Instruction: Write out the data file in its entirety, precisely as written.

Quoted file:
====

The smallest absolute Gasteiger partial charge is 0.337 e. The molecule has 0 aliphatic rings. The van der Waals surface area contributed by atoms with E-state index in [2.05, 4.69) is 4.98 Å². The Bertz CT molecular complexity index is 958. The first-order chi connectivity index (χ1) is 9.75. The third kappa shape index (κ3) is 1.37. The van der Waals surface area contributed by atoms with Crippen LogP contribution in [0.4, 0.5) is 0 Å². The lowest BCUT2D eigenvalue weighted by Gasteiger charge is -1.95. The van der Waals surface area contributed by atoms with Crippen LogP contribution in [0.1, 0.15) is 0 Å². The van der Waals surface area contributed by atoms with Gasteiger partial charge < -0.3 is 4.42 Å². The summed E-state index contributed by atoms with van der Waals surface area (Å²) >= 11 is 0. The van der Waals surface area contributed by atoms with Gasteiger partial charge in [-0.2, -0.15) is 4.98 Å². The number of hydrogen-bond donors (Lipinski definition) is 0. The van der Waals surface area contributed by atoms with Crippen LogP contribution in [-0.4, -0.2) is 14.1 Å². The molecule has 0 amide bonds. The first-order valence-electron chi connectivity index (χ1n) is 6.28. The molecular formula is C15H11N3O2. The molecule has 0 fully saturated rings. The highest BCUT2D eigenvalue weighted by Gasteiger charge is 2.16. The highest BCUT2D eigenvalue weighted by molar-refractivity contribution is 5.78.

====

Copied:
The smallest absolute Gasteiger partial charge is 0.337 e. The molecule has 0 aliphatic rings. The van der Waals surface area contributed by atoms with E-state index in [2.05, 4.69) is 4.98 Å². The Bertz CT molecular complexity index is 958. The first-order chi connectivity index (χ1) is 9.75. The third kappa shape index (κ3) is 1.37. The van der Waals surface area contributed by atoms with Crippen LogP contribution in [0.4, 0.5) is 0 Å². The lowest BCUT2D eigenvalue weighted by Gasteiger charge is -1.95. The van der Waals surface area contributed by atoms with Crippen LogP contribution in [0.1, 0.15) is 0 Å². The van der Waals surface area contributed by atoms with Gasteiger partial charge < -0.3 is 4.42 Å². The summed E-state index contributed by atoms with van der Waals surface area (Å²) >= 11 is 0. The van der Waals surface area contributed by atoms with Gasteiger partial charge in [-0.2, -0.15) is 4.98 Å². The number of hydrogen-bond donors (Lipinski definition) is 0. The van der Waals surface area contributed by atoms with Crippen LogP contribution in [-0.4, -0.2) is 14.1 Å². The molecule has 0 amide bonds. The first-order valence-electron chi connectivity index (χ1n) is 6.28. The molecular formula is C15H11N3O2. The molecule has 0 fully saturated rings. The highest BCUT2D eigenvalue weighted by Gasteiger charge is 2.16. The highest BCUT2D eigenvalue weighted by molar-refractivity contribution is 5.78.